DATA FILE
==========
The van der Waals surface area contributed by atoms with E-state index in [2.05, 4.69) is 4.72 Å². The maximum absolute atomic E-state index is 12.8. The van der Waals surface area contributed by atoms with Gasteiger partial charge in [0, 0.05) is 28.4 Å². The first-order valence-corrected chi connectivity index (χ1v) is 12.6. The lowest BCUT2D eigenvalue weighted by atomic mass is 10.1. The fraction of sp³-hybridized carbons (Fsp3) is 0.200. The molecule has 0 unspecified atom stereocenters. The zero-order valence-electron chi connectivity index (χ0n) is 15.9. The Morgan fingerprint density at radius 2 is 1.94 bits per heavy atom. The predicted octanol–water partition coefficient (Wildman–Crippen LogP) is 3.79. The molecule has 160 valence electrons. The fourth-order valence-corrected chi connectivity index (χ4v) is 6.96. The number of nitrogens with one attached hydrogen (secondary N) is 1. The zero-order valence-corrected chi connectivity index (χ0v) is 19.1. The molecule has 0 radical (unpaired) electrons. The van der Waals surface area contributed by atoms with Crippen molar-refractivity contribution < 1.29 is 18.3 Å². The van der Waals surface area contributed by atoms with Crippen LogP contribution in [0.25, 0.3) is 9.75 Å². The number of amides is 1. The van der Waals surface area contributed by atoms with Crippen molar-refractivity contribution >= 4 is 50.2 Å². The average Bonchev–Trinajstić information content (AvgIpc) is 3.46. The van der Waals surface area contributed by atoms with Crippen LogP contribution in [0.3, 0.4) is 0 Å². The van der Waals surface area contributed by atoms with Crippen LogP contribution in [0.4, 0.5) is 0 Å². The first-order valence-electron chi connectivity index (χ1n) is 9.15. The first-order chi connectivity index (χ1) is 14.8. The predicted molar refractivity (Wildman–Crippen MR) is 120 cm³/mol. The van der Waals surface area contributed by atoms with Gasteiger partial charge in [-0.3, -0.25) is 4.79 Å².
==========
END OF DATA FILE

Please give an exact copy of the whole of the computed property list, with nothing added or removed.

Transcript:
The van der Waals surface area contributed by atoms with E-state index in [2.05, 4.69) is 4.72 Å². The maximum absolute atomic E-state index is 12.8. The van der Waals surface area contributed by atoms with Gasteiger partial charge in [0, 0.05) is 28.4 Å². The first-order valence-corrected chi connectivity index (χ1v) is 12.6. The lowest BCUT2D eigenvalue weighted by atomic mass is 10.1. The fraction of sp³-hybridized carbons (Fsp3) is 0.200. The molecule has 0 unspecified atom stereocenters. The zero-order valence-electron chi connectivity index (χ0n) is 15.9. The Morgan fingerprint density at radius 2 is 1.94 bits per heavy atom. The predicted octanol–water partition coefficient (Wildman–Crippen LogP) is 3.79. The molecule has 160 valence electrons. The fourth-order valence-corrected chi connectivity index (χ4v) is 6.96. The number of nitrogens with one attached hydrogen (secondary N) is 1. The zero-order valence-corrected chi connectivity index (χ0v) is 19.1. The molecule has 0 radical (unpaired) electrons. The van der Waals surface area contributed by atoms with Crippen molar-refractivity contribution < 1.29 is 18.3 Å². The van der Waals surface area contributed by atoms with Crippen LogP contribution in [0.25, 0.3) is 9.75 Å². The number of amides is 1. The van der Waals surface area contributed by atoms with Crippen molar-refractivity contribution >= 4 is 50.2 Å². The average Bonchev–Trinajstić information content (AvgIpc) is 3.46. The van der Waals surface area contributed by atoms with Crippen LogP contribution in [0.3, 0.4) is 0 Å². The van der Waals surface area contributed by atoms with Crippen LogP contribution in [0.4, 0.5) is 0 Å². The first-order valence-electron chi connectivity index (χ1n) is 9.15. The first-order chi connectivity index (χ1) is 14.8. The predicted molar refractivity (Wildman–Crippen MR) is 120 cm³/mol. The van der Waals surface area contributed by atoms with Gasteiger partial charge in [-0.3, -0.25) is 4.79 Å².